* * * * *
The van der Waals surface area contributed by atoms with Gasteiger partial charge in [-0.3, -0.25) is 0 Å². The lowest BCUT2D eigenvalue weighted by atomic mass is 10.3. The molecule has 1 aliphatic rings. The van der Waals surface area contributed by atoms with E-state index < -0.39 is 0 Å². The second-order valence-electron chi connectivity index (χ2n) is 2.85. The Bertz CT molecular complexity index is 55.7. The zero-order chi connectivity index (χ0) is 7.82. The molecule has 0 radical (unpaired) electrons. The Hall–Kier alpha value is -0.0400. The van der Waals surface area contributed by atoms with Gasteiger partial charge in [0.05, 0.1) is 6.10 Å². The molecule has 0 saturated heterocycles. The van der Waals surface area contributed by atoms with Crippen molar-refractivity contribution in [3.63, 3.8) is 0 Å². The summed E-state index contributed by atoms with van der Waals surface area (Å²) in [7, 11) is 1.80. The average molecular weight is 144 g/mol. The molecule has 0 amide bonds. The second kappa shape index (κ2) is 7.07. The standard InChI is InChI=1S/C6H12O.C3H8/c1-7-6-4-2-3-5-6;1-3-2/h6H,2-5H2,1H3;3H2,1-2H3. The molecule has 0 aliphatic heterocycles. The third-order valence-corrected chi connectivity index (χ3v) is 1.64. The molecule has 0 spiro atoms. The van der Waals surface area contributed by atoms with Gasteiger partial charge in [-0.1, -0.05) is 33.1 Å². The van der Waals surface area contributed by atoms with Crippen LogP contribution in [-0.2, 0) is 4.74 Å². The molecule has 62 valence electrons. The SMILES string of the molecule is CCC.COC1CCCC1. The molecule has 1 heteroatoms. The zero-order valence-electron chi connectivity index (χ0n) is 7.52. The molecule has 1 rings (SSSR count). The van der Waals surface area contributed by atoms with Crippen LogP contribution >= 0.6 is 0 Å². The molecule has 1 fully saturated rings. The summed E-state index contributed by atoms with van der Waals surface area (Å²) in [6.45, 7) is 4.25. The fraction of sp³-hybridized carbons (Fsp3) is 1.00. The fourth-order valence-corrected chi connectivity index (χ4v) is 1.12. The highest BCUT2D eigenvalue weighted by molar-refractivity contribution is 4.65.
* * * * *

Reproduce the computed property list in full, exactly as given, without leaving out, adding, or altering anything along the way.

The van der Waals surface area contributed by atoms with Gasteiger partial charge in [-0.3, -0.25) is 0 Å². The lowest BCUT2D eigenvalue weighted by atomic mass is 10.3. The molecule has 1 aliphatic rings. The van der Waals surface area contributed by atoms with E-state index < -0.39 is 0 Å². The second-order valence-electron chi connectivity index (χ2n) is 2.85. The Bertz CT molecular complexity index is 55.7. The zero-order chi connectivity index (χ0) is 7.82. The molecule has 0 radical (unpaired) electrons. The Hall–Kier alpha value is -0.0400. The van der Waals surface area contributed by atoms with Gasteiger partial charge in [0.05, 0.1) is 6.10 Å². The molecule has 0 saturated heterocycles. The van der Waals surface area contributed by atoms with Crippen molar-refractivity contribution in [3.63, 3.8) is 0 Å². The summed E-state index contributed by atoms with van der Waals surface area (Å²) in [7, 11) is 1.80. The average molecular weight is 144 g/mol. The molecule has 0 amide bonds. The second kappa shape index (κ2) is 7.07. The standard InChI is InChI=1S/C6H12O.C3H8/c1-7-6-4-2-3-5-6;1-3-2/h6H,2-5H2,1H3;3H2,1-2H3. The molecule has 0 aliphatic heterocycles. The third-order valence-corrected chi connectivity index (χ3v) is 1.64. The molecule has 0 spiro atoms. The van der Waals surface area contributed by atoms with Gasteiger partial charge in [-0.1, -0.05) is 33.1 Å². The van der Waals surface area contributed by atoms with Crippen LogP contribution in [-0.2, 0) is 4.74 Å². The molecule has 62 valence electrons. The SMILES string of the molecule is CCC.COC1CCCC1. The molecule has 1 heteroatoms. The zero-order valence-electron chi connectivity index (χ0n) is 7.52. The molecule has 1 rings (SSSR count). The van der Waals surface area contributed by atoms with Crippen LogP contribution >= 0.6 is 0 Å². The molecule has 1 fully saturated rings. The summed E-state index contributed by atoms with van der Waals surface area (Å²) in [6.45, 7) is 4.25. The fraction of sp³-hybridized carbons (Fsp3) is 1.00. The fourth-order valence-corrected chi connectivity index (χ4v) is 1.12. The highest BCUT2D eigenvalue weighted by molar-refractivity contribution is 4.65.